From Dead End Job to Manager: US Foods' Novel Approach to Staff Shortages .

Warehouse Companies



In 2021, US Foods faced a problem that has become all too familiar: As thousands of Americans re-evaluated their work lives in the middle of the pandemic, the company—one of the largest food service distributors in the United States—struggled to attract and retain workers.

It wasn’t exactly a new problem. For some time, the company had to deal with a nationwide shortage of truck drivers. “Young people aren’t going to this business,” said Pietro Satriano, US Foods’ CEO, in a new Harvard Business School case study entitled US Foods: Driving Post-Pandemic Success? So when COVID-19 hit full-force in March 2020, the pandemic only exacerbated a longstanding issue.

The shortage of drivers to deliver food supplies to the roughly 300,000 restaurants, hotels, hospitals, schools, and universities serviced by US Foods was not its only staffing problem. The company also faced difficulties recruiting workers to select and manage products in its warehouses. By the middle of 2021, US Foods, which employs about 26,000 workers, had 1,000 unfilled driving and warehouse positions.

"You’re saying you might be a truck driver for a while, but then you might move into management."

“The problem that US Foods was having was caused partly by COVID-19, partly by competition for workers from Amazon, and partly by changes in lifestyle,” says David Bell, Baker Foundation Professor and George M. Moffett Professor of Agriculture and Business, Emeritus, at HBS. Bell previously taught Satriano, who graduated from HBS in 1992, and wrote the case study with HBS researchers Olivia Hull and Amy Klopfenstein.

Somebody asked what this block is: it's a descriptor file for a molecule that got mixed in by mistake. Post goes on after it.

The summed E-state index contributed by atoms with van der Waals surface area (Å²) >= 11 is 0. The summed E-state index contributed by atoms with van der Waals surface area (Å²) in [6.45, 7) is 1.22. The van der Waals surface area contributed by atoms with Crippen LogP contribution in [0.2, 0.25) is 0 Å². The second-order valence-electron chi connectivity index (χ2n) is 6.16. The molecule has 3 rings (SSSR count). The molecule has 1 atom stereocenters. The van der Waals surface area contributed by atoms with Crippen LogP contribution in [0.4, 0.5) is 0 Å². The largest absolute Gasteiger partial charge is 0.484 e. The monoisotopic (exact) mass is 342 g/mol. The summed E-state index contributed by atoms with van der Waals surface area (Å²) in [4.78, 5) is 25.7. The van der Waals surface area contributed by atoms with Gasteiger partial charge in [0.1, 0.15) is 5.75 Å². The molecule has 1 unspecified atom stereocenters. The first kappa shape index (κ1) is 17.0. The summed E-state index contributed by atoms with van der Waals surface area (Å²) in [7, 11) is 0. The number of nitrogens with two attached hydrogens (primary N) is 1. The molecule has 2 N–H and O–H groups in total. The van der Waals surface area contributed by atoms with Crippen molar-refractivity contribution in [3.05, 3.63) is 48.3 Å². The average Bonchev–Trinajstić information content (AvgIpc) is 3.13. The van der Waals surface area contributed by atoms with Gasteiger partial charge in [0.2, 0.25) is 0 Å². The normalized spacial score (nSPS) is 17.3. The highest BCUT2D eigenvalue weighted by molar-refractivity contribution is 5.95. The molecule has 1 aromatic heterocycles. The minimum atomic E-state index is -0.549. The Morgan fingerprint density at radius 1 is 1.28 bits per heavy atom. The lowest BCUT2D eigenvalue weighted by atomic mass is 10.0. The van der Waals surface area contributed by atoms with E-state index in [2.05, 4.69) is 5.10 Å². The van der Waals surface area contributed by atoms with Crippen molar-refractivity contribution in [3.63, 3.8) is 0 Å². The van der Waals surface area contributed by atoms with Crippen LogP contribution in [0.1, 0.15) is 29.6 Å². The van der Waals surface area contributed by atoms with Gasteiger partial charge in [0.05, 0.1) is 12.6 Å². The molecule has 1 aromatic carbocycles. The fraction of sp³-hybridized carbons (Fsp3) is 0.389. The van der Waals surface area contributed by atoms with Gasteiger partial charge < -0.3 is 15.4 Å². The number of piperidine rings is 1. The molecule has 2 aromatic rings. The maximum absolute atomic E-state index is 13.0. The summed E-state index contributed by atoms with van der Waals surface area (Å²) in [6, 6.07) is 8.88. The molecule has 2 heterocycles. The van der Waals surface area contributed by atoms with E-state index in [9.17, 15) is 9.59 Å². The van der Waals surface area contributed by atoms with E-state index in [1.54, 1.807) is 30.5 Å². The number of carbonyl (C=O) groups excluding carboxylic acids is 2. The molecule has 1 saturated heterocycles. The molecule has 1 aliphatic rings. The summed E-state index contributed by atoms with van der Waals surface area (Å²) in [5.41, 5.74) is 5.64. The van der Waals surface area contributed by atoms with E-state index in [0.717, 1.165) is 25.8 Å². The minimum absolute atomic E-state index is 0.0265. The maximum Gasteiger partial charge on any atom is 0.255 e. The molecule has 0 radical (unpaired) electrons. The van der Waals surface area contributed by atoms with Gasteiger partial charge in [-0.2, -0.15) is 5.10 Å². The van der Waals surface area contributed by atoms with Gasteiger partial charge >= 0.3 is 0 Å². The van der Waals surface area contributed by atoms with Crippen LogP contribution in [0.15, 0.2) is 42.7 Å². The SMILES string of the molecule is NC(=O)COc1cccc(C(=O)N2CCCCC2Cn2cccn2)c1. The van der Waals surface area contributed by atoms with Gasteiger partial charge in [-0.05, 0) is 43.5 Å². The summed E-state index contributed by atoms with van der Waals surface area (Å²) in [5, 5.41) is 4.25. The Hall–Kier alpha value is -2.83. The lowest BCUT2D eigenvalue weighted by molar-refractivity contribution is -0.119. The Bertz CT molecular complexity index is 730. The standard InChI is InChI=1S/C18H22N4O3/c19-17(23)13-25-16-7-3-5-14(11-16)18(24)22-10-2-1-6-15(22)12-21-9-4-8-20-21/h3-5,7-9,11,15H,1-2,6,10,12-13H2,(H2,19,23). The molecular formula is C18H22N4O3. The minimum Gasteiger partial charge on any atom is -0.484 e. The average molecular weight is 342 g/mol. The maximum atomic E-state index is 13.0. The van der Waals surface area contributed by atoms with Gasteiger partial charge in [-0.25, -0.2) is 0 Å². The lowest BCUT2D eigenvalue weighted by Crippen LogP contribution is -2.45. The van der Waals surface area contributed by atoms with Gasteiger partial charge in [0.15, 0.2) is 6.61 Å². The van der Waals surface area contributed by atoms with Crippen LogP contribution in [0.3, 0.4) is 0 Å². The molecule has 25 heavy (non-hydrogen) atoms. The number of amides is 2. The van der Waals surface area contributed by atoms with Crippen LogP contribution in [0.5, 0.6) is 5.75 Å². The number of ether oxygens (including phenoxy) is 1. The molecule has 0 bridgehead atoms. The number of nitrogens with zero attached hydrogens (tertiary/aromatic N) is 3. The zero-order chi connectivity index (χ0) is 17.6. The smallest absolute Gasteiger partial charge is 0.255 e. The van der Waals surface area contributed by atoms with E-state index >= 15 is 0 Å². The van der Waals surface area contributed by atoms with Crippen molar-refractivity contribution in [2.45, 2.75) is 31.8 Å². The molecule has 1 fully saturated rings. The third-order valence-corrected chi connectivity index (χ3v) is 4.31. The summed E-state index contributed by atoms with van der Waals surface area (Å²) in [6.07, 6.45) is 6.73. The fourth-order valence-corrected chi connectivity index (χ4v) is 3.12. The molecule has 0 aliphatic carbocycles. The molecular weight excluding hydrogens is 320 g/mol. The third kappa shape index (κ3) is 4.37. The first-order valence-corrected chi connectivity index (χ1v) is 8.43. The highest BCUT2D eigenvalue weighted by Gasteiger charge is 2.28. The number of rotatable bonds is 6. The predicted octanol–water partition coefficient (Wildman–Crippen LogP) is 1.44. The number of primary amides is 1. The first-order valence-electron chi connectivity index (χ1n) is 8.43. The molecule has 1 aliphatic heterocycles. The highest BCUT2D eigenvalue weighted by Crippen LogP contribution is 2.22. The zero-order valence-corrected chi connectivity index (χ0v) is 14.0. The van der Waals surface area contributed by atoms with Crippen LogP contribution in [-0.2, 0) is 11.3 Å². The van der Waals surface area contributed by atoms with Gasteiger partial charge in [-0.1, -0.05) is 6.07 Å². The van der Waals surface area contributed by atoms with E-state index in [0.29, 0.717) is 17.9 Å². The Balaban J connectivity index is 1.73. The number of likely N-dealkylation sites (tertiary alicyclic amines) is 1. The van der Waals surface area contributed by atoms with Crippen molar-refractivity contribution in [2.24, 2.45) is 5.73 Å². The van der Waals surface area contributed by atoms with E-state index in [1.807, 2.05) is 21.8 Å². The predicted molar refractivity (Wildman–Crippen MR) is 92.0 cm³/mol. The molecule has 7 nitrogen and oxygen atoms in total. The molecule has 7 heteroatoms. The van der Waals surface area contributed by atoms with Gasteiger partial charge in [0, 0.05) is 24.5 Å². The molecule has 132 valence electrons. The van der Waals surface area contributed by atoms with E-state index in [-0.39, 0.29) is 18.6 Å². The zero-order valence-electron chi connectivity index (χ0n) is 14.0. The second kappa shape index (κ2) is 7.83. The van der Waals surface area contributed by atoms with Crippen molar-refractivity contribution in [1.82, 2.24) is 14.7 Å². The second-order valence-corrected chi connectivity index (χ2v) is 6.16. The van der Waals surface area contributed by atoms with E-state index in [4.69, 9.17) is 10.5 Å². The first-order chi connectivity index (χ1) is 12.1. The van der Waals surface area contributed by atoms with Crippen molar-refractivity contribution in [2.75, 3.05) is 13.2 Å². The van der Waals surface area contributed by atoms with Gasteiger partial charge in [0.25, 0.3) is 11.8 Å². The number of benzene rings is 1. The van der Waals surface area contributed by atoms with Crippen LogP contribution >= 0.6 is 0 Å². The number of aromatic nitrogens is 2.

With a combination of savvy planning and creative thinking, US Foods managed to weather staff shortages while simultaneously growing its footprint. Despite a drop in sales during the pandemic, in 2021, the company was able to maintain its position as one of the top three food distribution companies in the US among rivals Sysco and Performance Food Group, capturing 10 percent of market share.

US Foods’ strategy provides valuable lessons for other businesses contending with post-pandemic staff shortages, supply chain issues, and inflationary pressures. “Everyone's facing staffing shortages,” says Bell. “You can't just throw money at the problem. You can, but there's a limit to how much you can do that way. So, the question is, what else can you do?”